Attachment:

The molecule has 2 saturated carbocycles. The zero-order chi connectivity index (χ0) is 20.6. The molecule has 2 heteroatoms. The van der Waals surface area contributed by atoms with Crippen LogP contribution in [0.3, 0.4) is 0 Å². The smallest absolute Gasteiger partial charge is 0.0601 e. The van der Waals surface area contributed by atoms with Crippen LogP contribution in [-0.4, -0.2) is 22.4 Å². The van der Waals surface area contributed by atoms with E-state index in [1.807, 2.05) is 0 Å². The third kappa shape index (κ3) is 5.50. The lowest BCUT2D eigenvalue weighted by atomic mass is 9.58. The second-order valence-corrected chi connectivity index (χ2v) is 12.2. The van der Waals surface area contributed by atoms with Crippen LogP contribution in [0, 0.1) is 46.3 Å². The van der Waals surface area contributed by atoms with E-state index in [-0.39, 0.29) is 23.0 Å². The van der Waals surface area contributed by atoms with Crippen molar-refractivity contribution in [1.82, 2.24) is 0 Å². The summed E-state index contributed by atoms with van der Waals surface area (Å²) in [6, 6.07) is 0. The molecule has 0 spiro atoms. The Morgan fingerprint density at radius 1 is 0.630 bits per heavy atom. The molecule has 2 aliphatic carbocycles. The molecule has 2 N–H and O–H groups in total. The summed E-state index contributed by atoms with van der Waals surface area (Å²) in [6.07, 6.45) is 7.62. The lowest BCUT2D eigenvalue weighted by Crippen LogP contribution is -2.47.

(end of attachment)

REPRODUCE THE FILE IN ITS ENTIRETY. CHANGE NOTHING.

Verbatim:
The molecule has 2 saturated carbocycles. The zero-order chi connectivity index (χ0) is 20.6. The molecule has 2 heteroatoms. The van der Waals surface area contributed by atoms with Crippen LogP contribution in [0.3, 0.4) is 0 Å². The smallest absolute Gasteiger partial charge is 0.0601 e. The van der Waals surface area contributed by atoms with Crippen LogP contribution in [-0.4, -0.2) is 22.4 Å². The van der Waals surface area contributed by atoms with E-state index in [1.807, 2.05) is 0 Å². The third kappa shape index (κ3) is 5.50. The lowest BCUT2D eigenvalue weighted by atomic mass is 9.58. The second-order valence-corrected chi connectivity index (χ2v) is 12.2. The van der Waals surface area contributed by atoms with Crippen LogP contribution in [0, 0.1) is 46.3 Å². The van der Waals surface area contributed by atoms with E-state index in [-0.39, 0.29) is 23.0 Å². The van der Waals surface area contributed by atoms with Crippen molar-refractivity contribution in [1.82, 2.24) is 0 Å². The summed E-state index contributed by atoms with van der Waals surface area (Å²) in [6, 6.07) is 0. The molecule has 0 spiro atoms. The Morgan fingerprint density at radius 1 is 0.630 bits per heavy atom. The molecule has 2 aliphatic carbocycles. The molecule has 2 N–H and O–H groups in total. The summed E-state index contributed by atoms with van der Waals surface area (Å²) in [6.07, 6.45) is 7.62. The lowest BCUT2D eigenvalue weighted by Crippen LogP contribution is -2.47.